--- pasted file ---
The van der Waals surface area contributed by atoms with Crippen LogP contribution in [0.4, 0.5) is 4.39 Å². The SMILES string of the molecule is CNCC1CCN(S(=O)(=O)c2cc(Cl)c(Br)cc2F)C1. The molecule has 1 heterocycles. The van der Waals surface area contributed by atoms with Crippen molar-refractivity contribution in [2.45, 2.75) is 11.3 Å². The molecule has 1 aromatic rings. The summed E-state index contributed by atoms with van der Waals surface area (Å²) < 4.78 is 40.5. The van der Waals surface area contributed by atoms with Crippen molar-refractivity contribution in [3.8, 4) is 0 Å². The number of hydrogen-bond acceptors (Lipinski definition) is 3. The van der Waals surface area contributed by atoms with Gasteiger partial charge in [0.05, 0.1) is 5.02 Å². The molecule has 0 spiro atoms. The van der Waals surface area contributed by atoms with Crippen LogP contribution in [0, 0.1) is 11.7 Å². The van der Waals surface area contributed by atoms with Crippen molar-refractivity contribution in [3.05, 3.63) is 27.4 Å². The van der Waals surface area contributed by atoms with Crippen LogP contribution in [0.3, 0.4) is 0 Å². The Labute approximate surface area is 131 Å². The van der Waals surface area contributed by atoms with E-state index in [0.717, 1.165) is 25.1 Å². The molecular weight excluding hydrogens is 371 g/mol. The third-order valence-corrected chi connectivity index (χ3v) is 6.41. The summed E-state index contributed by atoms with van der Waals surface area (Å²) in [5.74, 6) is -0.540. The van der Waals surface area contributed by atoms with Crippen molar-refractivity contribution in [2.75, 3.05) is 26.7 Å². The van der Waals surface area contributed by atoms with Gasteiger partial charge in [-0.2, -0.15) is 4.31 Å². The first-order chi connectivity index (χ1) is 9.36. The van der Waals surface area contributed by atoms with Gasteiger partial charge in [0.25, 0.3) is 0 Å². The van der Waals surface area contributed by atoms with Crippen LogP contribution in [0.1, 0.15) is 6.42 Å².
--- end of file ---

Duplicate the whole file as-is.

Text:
The van der Waals surface area contributed by atoms with Crippen LogP contribution in [0.4, 0.5) is 4.39 Å². The SMILES string of the molecule is CNCC1CCN(S(=O)(=O)c2cc(Cl)c(Br)cc2F)C1. The molecule has 1 heterocycles. The van der Waals surface area contributed by atoms with Crippen molar-refractivity contribution in [2.45, 2.75) is 11.3 Å². The molecule has 1 aromatic rings. The summed E-state index contributed by atoms with van der Waals surface area (Å²) < 4.78 is 40.5. The van der Waals surface area contributed by atoms with Crippen molar-refractivity contribution in [3.8, 4) is 0 Å². The number of hydrogen-bond acceptors (Lipinski definition) is 3. The van der Waals surface area contributed by atoms with Gasteiger partial charge in [0.05, 0.1) is 5.02 Å². The molecule has 0 spiro atoms. The van der Waals surface area contributed by atoms with Crippen LogP contribution in [0, 0.1) is 11.7 Å². The van der Waals surface area contributed by atoms with Crippen molar-refractivity contribution in [3.05, 3.63) is 27.4 Å². The van der Waals surface area contributed by atoms with Crippen LogP contribution in [0.3, 0.4) is 0 Å². The Labute approximate surface area is 131 Å². The van der Waals surface area contributed by atoms with E-state index in [0.717, 1.165) is 25.1 Å². The molecular weight excluding hydrogens is 371 g/mol. The third-order valence-corrected chi connectivity index (χ3v) is 6.41. The summed E-state index contributed by atoms with van der Waals surface area (Å²) in [5.74, 6) is -0.540. The van der Waals surface area contributed by atoms with Crippen molar-refractivity contribution in [2.75, 3.05) is 26.7 Å². The van der Waals surface area contributed by atoms with Gasteiger partial charge in [-0.2, -0.15) is 4.31 Å². The first-order chi connectivity index (χ1) is 9.36. The van der Waals surface area contributed by atoms with Gasteiger partial charge in [0.25, 0.3) is 0 Å². The van der Waals surface area contributed by atoms with Crippen LogP contribution in [0.1, 0.15) is 6.42 Å².